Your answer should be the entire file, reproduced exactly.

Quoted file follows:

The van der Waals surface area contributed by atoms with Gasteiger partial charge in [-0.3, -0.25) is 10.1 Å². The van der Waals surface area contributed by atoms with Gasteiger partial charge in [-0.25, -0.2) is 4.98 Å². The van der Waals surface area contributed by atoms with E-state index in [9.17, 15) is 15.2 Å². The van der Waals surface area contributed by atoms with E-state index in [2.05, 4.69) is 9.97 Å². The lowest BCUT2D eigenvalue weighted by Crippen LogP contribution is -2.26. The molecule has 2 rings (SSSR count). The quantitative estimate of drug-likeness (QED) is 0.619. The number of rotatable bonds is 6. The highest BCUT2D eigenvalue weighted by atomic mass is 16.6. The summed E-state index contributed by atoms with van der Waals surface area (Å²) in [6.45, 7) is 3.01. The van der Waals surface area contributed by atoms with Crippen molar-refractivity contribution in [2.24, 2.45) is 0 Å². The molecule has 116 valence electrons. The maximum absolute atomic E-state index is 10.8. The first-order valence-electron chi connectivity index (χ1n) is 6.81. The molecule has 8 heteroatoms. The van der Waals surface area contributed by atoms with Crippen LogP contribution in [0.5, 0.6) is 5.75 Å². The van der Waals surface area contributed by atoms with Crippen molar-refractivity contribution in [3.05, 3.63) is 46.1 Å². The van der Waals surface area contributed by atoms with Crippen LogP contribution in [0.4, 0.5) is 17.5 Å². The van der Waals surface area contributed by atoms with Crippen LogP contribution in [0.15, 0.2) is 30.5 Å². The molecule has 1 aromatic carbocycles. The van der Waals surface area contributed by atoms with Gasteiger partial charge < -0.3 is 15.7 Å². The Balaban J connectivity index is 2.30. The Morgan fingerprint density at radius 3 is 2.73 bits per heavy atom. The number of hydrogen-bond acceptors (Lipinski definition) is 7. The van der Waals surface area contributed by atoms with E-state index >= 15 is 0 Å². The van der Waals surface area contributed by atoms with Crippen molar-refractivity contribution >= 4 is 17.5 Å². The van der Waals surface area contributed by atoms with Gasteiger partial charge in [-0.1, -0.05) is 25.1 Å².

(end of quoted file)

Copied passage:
The van der Waals surface area contributed by atoms with Gasteiger partial charge in [-0.3, -0.25) is 10.1 Å². The van der Waals surface area contributed by atoms with Gasteiger partial charge in [-0.25, -0.2) is 4.98 Å². The van der Waals surface area contributed by atoms with E-state index in [9.17, 15) is 15.2 Å². The van der Waals surface area contributed by atoms with E-state index in [2.05, 4.69) is 9.97 Å². The lowest BCUT2D eigenvalue weighted by Crippen LogP contribution is -2.26. The molecule has 2 rings (SSSR count). The quantitative estimate of drug-likeness (QED) is 0.619. The number of rotatable bonds is 6. The highest BCUT2D eigenvalue weighted by atomic mass is 16.6. The summed E-state index contributed by atoms with van der Waals surface area (Å²) in [6.45, 7) is 3.01. The van der Waals surface area contributed by atoms with Crippen molar-refractivity contribution in [2.24, 2.45) is 0 Å². The molecule has 116 valence electrons. The maximum absolute atomic E-state index is 10.8. The first-order valence-electron chi connectivity index (χ1n) is 6.81. The molecule has 8 heteroatoms. The van der Waals surface area contributed by atoms with Crippen LogP contribution in [0.5, 0.6) is 5.75 Å². The van der Waals surface area contributed by atoms with Crippen molar-refractivity contribution in [3.05, 3.63) is 46.1 Å². The van der Waals surface area contributed by atoms with Crippen LogP contribution in [0.4, 0.5) is 17.5 Å². The van der Waals surface area contributed by atoms with Crippen LogP contribution in [0.15, 0.2) is 30.5 Å². The molecule has 1 aromatic carbocycles. The van der Waals surface area contributed by atoms with Gasteiger partial charge < -0.3 is 15.7 Å². The Balaban J connectivity index is 2.30. The Morgan fingerprint density at radius 3 is 2.73 bits per heavy atom. The number of hydrogen-bond acceptors (Lipinski definition) is 7. The van der Waals surface area contributed by atoms with E-state index >= 15 is 0 Å². The van der Waals surface area contributed by atoms with Crippen molar-refractivity contribution >= 4 is 17.5 Å². The van der Waals surface area contributed by atoms with Gasteiger partial charge in [-0.1, -0.05) is 25.1 Å².